Generosity is part of our DNA. The U.S. is among the top 20 nations in the world for charitable giving, according to the Charities Aid Foundation’s World Giving Index.1 We dig deep for causes that matter to us and people who matter to us – even those we don’t know.
It seems, however, that more and more Americans may be banking on that generous spirit of crowdfunding to get them through unexpected, tough times – especially when it comes to health issues. Requests for charity grew even more common during the pandemic, but the success of those campaigns often missed the mark. Un recent study of crowdfunding campaigns found that 43% of them didn’t draw a single dollar.2 And more than 90% never hit their goals.3
There are more predictable options to help pay for unexpected costs that people may overlook right in their own workplace.
You’ve Selected Your Health Insurance, Here’s What’s Next
Many U.S. workers have a chance to review, choose and update their insurance benefits options annually. Their main focus at enrollment time is selecting a health insurance plan that’s best for them, their family and budget. But employees sometimes skip right past other insurance benefits that can help protect their income and pay for things that health insurance doesn’t cover.
For example, there are insurance benefits that pay cash directly to employees and their families in times of injury, illness, and sadly, even death. The cash payments can be used to supplement their income and fund household bills, childcare, transportation, high health insurance deductibles, co-pays or other costs.
Some of these insurance benefits are offered by employers at no cost to employees. Others are available to employees for a relatively small monthly fee. Here are a few of the insurance options – other than health insurance – that pay cash benefits and may be offered during open enrollment.
Seguro por incapacidad
If an employee is sidelined for an extended period due to a non-work-related injury or health condition that prevents them from working, disability insurance, also known as income protection benefits, pays them a portion of their salary on a regular basis. Short-term income protection benefits often come with professional clinical and emotional support to help employees quickly return to work as safely as possible. Long-term income protection benefits may also provide professional support to help individuals manage disability-related challenges when they are unable to return to work.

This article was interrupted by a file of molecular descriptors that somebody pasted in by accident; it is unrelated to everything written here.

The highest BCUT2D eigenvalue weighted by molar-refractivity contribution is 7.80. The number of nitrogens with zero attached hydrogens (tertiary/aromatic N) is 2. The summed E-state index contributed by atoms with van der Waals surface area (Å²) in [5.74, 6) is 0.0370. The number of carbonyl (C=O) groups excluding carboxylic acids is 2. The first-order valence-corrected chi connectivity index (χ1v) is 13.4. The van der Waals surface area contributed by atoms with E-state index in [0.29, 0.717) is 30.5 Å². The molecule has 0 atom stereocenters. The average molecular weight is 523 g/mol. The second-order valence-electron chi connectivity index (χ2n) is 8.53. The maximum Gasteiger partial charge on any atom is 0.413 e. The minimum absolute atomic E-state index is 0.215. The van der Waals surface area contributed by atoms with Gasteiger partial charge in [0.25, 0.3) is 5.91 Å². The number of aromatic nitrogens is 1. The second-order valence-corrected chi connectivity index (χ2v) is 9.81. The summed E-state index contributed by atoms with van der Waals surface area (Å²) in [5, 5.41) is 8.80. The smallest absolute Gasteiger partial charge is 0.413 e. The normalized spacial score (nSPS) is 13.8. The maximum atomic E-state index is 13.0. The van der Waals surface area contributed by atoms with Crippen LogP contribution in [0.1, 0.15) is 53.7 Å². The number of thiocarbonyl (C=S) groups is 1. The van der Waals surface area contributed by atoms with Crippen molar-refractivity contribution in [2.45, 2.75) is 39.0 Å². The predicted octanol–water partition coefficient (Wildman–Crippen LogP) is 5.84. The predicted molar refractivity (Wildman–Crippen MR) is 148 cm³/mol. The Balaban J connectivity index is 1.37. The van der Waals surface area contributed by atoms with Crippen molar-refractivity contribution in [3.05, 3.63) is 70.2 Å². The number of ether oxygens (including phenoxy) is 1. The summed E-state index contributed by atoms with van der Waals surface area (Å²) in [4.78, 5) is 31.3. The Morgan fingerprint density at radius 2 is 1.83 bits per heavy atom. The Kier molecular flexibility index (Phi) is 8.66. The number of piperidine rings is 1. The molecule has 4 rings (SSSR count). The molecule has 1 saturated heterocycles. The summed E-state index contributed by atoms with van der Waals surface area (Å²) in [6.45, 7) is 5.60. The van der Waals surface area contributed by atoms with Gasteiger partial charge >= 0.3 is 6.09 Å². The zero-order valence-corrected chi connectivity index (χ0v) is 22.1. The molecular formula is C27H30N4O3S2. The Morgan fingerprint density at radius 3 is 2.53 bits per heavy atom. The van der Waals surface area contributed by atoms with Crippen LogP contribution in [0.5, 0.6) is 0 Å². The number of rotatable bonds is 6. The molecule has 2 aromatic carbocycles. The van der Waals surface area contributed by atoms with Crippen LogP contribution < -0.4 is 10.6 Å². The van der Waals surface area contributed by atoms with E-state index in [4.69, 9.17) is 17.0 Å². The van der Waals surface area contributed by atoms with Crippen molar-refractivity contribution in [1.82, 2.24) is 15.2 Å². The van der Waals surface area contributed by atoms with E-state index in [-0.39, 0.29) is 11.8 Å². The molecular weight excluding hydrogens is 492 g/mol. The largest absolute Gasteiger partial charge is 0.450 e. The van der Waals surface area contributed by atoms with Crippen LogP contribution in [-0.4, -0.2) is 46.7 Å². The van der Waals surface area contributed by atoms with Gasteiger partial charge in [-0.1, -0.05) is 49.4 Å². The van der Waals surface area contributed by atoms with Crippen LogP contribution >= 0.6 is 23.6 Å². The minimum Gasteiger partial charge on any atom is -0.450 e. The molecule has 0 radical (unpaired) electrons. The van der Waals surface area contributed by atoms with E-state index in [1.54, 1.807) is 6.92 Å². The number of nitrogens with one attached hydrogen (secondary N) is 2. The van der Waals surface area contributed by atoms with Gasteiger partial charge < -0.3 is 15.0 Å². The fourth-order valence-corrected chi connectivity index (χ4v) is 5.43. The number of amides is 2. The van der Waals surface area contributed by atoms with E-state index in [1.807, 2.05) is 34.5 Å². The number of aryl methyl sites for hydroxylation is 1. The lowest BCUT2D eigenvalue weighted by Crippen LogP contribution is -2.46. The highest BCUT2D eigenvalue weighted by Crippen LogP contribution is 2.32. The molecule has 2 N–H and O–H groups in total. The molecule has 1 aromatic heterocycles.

Seguro de vida
This benefit helps during the most devastating times in someone’s life – the death of a loved one. The beneficiary receives a lump sum payment upon an employee’s death. In addition, a severely ill employee may have the option to withdraw cash from the plan to pay for end-of-life expenses, long-term care or even pay off a mortgage or start a college fund to alleviate a family’s future burdens.
Supplemental Health Insurance4
These insurance benefits generally provide lump sum cash payments for eligible services, treatments and/or hospitals stays relating to accidents, injuries and/or severe illnesses and conditions:
Accident insurance, also known as accidental injury benefits
Critical illness insurance, also known as critical illness benefits
Hospital indemnity insurance, also known as hospital cash benefits
Accidental death & dismemberment insurance, also known as accidental loss of life and severe injury benefits
The plans can often be layered to help create a stronger financial safety net. Consider that a heart attack sufferer could get a cash benefit for the diagnosis under a critical illness plan and another cash benefit for a hospital stay under a hospital cash benefits plan. Plans like accidental injury benefits have “wellness benefits”, so a follow-up preventive care appointment, like physical therapy, could provide an additional lump sum payment.
Personal Pleas or Personal Empowerment
Unlike the high costs of monthly health insurance premiums, supplemental health insurance is relatively affordable. A monthly premium for some of these plans costs around the same as a cheese pizza. For example, for $11 a month, an individual could buy $20,000 in critical illness benefits.
Rather than feeling helpless and relying on the kindness of strangers to pay for things like hospital bills or funeral costs, employees have an opportunity to prepare for these setbacks. Taking a closer look at these often-ignored benefit offerings is a great first step.
Kindness is always good. But so, too, is self-empowerment.
1 Charities Aid Foundation’s World Giving Index, June 2021. Reviewed 4/13/22
2,3 A cross-sectional study of social inequities in medical crowdfunding campaigns in the United States, School of Nursing and Health Studies, University of Washington, Bothell, WA 2020. Reviewed 4/13/22
4 Supplemental Health products (Accident, Critical Illness, Hospital Indemnity and Accidental Death & Dismemberment) are independent and do not coordinate with any other health coverage.